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Hydrogen production and carbon capture are major stepping stones towards a decarbonised future and are expected to be key components of the world’s energy transition away from fossil fuels. New low-cost technologies are critical to advancing these efforts. Bulk removal of CO2 is typically performed using an amine-based solvent such as MDEA (methyl-diethanolamine). However, in many applications with high CO2 partial pressures and little to no H2S, a better option may be a physical solvent, such as propylene carbonate, as used in the Fluor SolventSM process. Propylene carbonate is a non-corrosive, non-toxic, and biodegradable solvent, capable of achieving equal levels of CO2 capture with an estimated 80% reduction in primary energy input compared to a conventional amine-based CO2 removal system.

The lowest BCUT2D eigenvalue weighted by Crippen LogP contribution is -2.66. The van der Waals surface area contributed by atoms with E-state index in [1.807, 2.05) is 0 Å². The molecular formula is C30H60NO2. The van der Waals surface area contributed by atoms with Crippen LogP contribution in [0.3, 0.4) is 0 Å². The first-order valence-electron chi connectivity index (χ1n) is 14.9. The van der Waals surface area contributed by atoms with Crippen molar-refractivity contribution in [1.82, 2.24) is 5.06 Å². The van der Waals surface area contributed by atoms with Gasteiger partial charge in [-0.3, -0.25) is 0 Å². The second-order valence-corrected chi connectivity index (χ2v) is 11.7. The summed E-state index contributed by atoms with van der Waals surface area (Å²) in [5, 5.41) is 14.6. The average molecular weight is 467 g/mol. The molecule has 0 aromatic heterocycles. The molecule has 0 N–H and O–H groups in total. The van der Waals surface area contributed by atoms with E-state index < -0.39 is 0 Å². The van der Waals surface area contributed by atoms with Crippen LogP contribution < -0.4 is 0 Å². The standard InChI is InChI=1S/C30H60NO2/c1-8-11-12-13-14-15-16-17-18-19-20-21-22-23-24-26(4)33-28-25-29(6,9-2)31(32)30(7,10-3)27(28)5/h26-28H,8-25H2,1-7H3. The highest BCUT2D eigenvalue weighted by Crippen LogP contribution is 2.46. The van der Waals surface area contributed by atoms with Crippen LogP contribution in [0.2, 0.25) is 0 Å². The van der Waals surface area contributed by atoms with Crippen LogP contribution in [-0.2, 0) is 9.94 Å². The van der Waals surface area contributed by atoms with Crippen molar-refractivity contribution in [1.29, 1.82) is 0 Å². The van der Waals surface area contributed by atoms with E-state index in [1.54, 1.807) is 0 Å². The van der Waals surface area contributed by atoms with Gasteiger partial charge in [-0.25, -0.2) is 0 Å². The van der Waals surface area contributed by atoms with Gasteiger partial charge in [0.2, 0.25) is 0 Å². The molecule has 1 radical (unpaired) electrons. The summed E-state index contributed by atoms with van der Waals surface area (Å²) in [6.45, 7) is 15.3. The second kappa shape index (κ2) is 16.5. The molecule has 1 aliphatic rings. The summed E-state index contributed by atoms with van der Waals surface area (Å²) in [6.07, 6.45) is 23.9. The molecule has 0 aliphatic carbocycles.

This paper explores the use of propylene carbonate to capture CO2 from existing or new-build hydrogen production plants (SMR, ATR, or POX) and recovery of that CO2 for carbon sequestration or EOR to produce Blue Hydrogen. In the example considered in this paper, the carbon capture unit is located downstream of the water-gas shift reactors in an ATR plant and upstream of a conventional PSA unit. The captured CO2 stream will have sufficient CO2 purity for sequestration or other industrial uses. This paper presents CO2 capture levels, captured CO2 purity, total utilities consumption and other key aspects of the process to provide a comparison between propylene carbonate and a conventional amine-based CO2 removal system.